Retire in Golfito, Costa Rica

Because of its distance from the Central Valley, where the largest percentage (±65%) of the population resides, Golfito struggles to attract new residents. Most folks want to be "where the action is" and forego the incredible peace and beauty of the Osa Peninsula, the Golfo Dulce, and the surrounding green areas.

If, however, you've left the time-crunching corporate life or one of the rat race's oval tracks, and you lambasted the fact that there was never enough time for sport fishing, Golfito just may be the answer. Perhaps nature, in its true form, is your passion, then this pleasant town will put you in the middle of it. Another great pastime is relaxing on your deck in the late afternoon as the sun sets over the Pacific, turning the evening sky to shades of gold, pink, and rose.

You can enjoy year-round warm temperatures at this low elevation. Medical care is very good with the opening of the new CAJA (or government-backed hospital) in town. The town is big enough, and active enough, to provide most of your daily needs, from groceries and home goods to specialty shops. And add on to this the ability to spend $1,000, per person, every six months, in the duty-free area.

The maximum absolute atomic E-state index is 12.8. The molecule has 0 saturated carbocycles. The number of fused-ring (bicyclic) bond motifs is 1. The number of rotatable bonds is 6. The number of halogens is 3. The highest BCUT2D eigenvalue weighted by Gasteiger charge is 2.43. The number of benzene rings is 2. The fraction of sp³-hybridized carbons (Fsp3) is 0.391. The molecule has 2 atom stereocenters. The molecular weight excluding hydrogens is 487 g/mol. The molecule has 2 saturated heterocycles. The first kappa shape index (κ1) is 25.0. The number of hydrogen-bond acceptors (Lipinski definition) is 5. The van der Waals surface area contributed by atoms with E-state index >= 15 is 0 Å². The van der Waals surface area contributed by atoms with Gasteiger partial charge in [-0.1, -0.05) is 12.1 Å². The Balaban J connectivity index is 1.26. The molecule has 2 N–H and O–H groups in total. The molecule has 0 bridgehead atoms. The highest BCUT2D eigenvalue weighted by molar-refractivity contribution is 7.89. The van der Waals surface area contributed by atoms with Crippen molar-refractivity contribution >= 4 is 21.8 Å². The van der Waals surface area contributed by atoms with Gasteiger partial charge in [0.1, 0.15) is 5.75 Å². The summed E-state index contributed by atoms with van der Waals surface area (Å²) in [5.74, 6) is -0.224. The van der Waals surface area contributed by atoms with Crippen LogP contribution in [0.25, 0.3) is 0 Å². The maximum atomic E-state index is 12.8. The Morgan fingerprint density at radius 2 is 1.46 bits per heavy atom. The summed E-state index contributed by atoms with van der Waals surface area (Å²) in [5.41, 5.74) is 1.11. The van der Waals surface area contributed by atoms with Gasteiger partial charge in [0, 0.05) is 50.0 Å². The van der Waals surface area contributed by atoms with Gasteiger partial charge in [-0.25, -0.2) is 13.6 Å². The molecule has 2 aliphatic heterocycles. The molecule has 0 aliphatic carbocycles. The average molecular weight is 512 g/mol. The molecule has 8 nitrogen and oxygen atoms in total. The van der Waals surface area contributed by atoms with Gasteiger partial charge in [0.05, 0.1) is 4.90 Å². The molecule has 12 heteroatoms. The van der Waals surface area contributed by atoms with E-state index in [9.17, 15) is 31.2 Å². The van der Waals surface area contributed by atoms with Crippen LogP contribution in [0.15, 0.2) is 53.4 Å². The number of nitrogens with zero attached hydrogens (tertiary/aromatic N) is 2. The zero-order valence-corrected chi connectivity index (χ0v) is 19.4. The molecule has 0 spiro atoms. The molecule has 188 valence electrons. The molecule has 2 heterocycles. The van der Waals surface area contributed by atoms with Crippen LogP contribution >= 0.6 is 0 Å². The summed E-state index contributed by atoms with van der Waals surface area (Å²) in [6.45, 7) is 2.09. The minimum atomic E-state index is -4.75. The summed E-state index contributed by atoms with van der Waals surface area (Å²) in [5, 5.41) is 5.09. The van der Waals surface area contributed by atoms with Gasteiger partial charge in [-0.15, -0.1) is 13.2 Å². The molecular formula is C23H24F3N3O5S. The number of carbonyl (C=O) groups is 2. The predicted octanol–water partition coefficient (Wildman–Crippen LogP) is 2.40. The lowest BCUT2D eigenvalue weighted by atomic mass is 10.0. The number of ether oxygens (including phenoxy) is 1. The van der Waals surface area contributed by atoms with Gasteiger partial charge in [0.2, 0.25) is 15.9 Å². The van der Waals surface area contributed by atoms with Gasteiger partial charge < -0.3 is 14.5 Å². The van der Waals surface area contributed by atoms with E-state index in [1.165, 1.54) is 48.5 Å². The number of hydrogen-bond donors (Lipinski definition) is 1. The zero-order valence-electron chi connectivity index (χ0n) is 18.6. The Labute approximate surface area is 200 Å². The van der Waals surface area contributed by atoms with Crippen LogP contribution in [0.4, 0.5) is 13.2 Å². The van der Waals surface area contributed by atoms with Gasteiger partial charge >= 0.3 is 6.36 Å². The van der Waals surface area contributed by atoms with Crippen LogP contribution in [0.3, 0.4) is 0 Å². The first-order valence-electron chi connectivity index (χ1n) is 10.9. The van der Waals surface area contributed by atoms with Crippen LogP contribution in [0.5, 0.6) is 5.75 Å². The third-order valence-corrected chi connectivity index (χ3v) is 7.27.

For dining out and entertaining, Golfito can't be beaten. This is a heavy tourist area with many reasonable lodging venues with dining facilities, as well as every level of independent restaurant fare. If you love fresh seafood, it's only a toe-dip away.

Housing is a little bit of a challenge, as property owners often prefer short-term vacation rentals over longer residencies. The pandemic has changed much of this, as landlords realize that a lease commitment is more profitable than the in again-out again vacation rentals. The housing market is finding its way after COVID and more properties, for both rentals and purchases are coming to the fore.

Lifestyle in Golfito, Costa Rica